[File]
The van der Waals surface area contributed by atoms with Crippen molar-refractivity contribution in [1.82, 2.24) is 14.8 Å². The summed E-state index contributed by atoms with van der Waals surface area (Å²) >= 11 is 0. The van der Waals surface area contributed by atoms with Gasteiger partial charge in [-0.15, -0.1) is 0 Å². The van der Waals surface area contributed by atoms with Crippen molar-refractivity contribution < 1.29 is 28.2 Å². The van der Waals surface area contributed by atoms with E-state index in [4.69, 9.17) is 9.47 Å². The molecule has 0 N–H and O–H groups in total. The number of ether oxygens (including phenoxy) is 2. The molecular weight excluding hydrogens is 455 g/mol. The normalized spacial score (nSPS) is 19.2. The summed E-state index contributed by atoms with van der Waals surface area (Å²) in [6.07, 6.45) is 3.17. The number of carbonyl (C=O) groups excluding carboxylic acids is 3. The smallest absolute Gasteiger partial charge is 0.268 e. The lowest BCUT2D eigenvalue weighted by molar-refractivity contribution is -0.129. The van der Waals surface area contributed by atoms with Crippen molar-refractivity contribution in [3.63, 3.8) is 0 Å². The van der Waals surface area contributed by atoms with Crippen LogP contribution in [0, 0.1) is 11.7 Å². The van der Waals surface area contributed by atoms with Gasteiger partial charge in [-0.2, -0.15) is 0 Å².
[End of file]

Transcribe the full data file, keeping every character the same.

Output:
The van der Waals surface area contributed by atoms with Crippen molar-refractivity contribution in [1.82, 2.24) is 14.8 Å². The summed E-state index contributed by atoms with van der Waals surface area (Å²) >= 11 is 0. The van der Waals surface area contributed by atoms with Gasteiger partial charge in [-0.15, -0.1) is 0 Å². The van der Waals surface area contributed by atoms with Crippen molar-refractivity contribution < 1.29 is 28.2 Å². The van der Waals surface area contributed by atoms with E-state index in [4.69, 9.17) is 9.47 Å². The molecule has 0 N–H and O–H groups in total. The number of ether oxygens (including phenoxy) is 2. The molecular weight excluding hydrogens is 455 g/mol. The normalized spacial score (nSPS) is 19.2. The summed E-state index contributed by atoms with van der Waals surface area (Å²) in [6.07, 6.45) is 3.17. The number of carbonyl (C=O) groups excluding carboxylic acids is 3. The smallest absolute Gasteiger partial charge is 0.268 e. The lowest BCUT2D eigenvalue weighted by molar-refractivity contribution is -0.129. The van der Waals surface area contributed by atoms with Crippen molar-refractivity contribution in [3.63, 3.8) is 0 Å². The van der Waals surface area contributed by atoms with Crippen LogP contribution in [0, 0.1) is 11.7 Å². The van der Waals surface area contributed by atoms with Gasteiger partial charge in [-0.2, -0.15) is 0 Å².